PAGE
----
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how close shld be yr buddy

Thread Status: Hello , There was no answer in this thread for more than 60 days.
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poacher

Well-Known Member
Dec 28, 2002
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Miles I would use a 6.5mm spear so as not to produce any more damage than neccessary, and enough rubber to get flopper out other side or even full spear it will be easy to cut line and pull through that way.
Kenten
Thats a bit of a low act just getting your buddies fins and leaving him there;)
 
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mishu1984

Halla Waaaaallllaaa
Aug 15, 2002
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i dont care who im spearing with but i try not to be within range...i have no intentions of loosing my nads to anything
 

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Amphibious

Working Class Spearo
Mar 17, 2002
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Your buddy should be as close as is needed for you to feel comfortable and safe. Please disregaurd the shot length of you're spreargun, distancing yourself from your buddy because you're afraind of shooting him? gimmie a break - if that is a huge concern then you should not even be in the water! Proper muzzle control should be a priority, not "staying out of range" :head

when i hunt moose we're 20m appart, and our rifles are easily deadly out to 1000m... hmmm strange, haven't been shot, or shot my buddy yet... :hmm

Rig - EMT sheers are an excellent product, they get my 100% backing. let me know if you come across a good"rust resistant" set - mine need replaceing.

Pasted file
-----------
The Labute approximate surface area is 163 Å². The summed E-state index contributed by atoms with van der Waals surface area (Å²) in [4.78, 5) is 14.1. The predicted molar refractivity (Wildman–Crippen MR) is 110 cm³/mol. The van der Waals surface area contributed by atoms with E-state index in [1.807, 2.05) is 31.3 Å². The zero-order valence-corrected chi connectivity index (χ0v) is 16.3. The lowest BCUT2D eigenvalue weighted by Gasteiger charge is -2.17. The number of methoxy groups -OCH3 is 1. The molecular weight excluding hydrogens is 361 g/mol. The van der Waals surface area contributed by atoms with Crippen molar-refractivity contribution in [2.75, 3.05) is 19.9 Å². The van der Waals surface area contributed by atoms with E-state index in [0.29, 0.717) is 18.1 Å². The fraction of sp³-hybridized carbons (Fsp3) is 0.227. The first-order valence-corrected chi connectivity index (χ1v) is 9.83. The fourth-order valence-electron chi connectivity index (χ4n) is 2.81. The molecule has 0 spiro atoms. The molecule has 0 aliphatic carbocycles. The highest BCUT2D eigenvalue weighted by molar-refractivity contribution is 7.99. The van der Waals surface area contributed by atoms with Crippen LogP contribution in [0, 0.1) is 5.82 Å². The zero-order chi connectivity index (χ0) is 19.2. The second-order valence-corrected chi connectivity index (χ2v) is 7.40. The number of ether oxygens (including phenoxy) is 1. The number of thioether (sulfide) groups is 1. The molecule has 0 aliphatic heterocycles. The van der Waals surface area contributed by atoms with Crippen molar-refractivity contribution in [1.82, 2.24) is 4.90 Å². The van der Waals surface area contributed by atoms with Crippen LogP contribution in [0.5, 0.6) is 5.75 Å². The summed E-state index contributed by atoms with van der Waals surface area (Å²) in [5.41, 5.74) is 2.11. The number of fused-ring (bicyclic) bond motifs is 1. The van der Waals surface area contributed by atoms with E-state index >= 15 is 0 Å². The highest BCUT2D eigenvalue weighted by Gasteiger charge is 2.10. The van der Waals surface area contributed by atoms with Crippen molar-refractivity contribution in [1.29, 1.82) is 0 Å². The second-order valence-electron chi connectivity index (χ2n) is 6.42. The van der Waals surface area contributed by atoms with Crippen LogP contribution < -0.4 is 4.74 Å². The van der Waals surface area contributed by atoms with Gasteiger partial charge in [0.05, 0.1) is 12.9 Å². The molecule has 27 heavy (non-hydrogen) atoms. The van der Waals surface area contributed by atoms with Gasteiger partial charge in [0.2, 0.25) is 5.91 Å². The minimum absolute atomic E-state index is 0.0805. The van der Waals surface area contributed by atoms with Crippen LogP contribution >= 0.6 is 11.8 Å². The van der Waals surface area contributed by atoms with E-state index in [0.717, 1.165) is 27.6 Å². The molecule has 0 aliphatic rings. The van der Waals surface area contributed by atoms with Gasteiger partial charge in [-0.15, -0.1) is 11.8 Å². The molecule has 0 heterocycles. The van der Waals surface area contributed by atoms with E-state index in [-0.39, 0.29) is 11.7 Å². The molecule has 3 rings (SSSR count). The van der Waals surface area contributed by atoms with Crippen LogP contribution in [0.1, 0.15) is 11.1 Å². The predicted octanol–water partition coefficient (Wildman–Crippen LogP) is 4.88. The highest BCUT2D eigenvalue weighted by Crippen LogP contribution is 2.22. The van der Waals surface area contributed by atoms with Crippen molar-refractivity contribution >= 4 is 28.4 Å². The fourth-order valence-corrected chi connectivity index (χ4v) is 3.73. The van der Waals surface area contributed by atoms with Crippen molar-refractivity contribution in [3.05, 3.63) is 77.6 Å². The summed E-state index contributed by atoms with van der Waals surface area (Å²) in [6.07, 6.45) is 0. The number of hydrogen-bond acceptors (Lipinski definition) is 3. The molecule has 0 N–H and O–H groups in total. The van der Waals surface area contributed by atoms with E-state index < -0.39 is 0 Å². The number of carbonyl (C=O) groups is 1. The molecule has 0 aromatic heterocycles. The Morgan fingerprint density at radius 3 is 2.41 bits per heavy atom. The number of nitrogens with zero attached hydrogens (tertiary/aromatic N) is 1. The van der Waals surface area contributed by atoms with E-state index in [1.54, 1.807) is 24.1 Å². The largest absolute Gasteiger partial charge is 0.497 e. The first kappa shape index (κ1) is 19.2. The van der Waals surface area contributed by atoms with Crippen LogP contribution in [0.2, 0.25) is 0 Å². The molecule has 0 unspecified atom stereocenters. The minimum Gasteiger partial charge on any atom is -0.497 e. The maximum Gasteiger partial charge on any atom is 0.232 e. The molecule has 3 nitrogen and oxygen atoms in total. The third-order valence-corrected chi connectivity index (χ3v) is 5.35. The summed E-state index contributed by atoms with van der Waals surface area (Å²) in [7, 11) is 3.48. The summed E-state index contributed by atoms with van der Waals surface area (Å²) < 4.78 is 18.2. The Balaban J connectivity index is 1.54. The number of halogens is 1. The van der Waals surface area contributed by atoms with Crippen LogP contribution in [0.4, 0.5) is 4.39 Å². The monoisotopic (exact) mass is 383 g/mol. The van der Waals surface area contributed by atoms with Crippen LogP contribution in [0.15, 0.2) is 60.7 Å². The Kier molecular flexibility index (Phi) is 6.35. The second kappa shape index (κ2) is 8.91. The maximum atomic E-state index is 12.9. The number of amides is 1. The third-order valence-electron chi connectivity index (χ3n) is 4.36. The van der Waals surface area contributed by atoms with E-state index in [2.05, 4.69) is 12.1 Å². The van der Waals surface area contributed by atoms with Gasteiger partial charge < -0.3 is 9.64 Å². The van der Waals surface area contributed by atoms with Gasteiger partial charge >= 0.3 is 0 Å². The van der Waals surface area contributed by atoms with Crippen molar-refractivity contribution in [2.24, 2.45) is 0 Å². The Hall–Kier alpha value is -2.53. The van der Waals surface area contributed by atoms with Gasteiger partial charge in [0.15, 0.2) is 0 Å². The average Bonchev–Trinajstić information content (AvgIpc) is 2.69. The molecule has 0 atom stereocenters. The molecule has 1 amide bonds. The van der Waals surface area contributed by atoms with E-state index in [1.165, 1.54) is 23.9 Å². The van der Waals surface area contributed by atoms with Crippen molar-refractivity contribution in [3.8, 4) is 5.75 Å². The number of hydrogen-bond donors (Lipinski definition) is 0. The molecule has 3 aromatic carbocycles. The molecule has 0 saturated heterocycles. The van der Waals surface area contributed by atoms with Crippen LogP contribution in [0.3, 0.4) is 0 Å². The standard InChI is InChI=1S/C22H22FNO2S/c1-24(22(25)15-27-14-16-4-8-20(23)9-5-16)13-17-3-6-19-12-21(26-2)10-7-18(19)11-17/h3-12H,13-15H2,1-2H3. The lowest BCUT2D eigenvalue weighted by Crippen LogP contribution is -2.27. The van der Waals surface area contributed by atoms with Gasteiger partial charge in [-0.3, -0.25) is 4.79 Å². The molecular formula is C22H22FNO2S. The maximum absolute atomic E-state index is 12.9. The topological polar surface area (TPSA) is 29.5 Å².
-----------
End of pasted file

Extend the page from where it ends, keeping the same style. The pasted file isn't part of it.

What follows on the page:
Alison

Offline
Mar 6, 2004
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Probably get shot down in flames here again! But! The chances of a freediver pulling there buddy up from below 15 metres is slim I think (not impossible). I once in my younger days while scuba diving pulled my buddy up from 30 metres after a heart attack (it can happen) I dropped both our weight belts but chose not to inflate his ABLJ (at the time! shows you how long ago lol) because of decrompression issues but I was puffing like a train by 15 metres and it wasnt till about 5 metres that we became positively buoyant. So my reconing is that its gonna be a heck of a job! maybe best to pull them up by the float line?
Amphibious is so right in his post above this, you should always have an idea of where your buddy is when shooting, my spear line broke once (OK I should have changed it but I never thought about it (Wont happen again), never did find my spear even in 4 metres. Mishu's pic is a frightening prospect me thinks.
Spearfishing isnt without its hazzards I think we should use our common sense as conditions allow as to how far one should be from their buddy on any given day.
 

cdavis

Well-Known Member
Jan 21, 2003
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Interesting thread, one with differing strong opinions. I've partial to mine, but after reading all the comments it seems (like a lot of other things in freediviing) that proper buddy distance has a lot to do with the conditions we dive in and the particular kind of diving we are doing.

I'm lucky, the Bahamian water is very clear. We shot slings and are no longer intensively competitive about the biggest, most fish. I have been through a lot of stages in buddy system, from "whats a buddy", to same ocean, to now when I can see my buddy all the time, working one up one down, and we don't get very far away from each other, There's no reason to. The boat is following us and we work together on the fish. Having a set of eyes above the shooter is often critical to following fish swimming in and out of ledges. Separating makes it hard on the boat driver and definately increases shark problems. Teamwork, in my waters, makes for more fish in the boat, is just more fun, and, if anyone did have a bo(I've seen one), we could deal with it easily.

Under other conditions or types of diving, this type of system might get pretty difficult, but It seems like the closer a diver could come to it , the better it would be.

Connor
 
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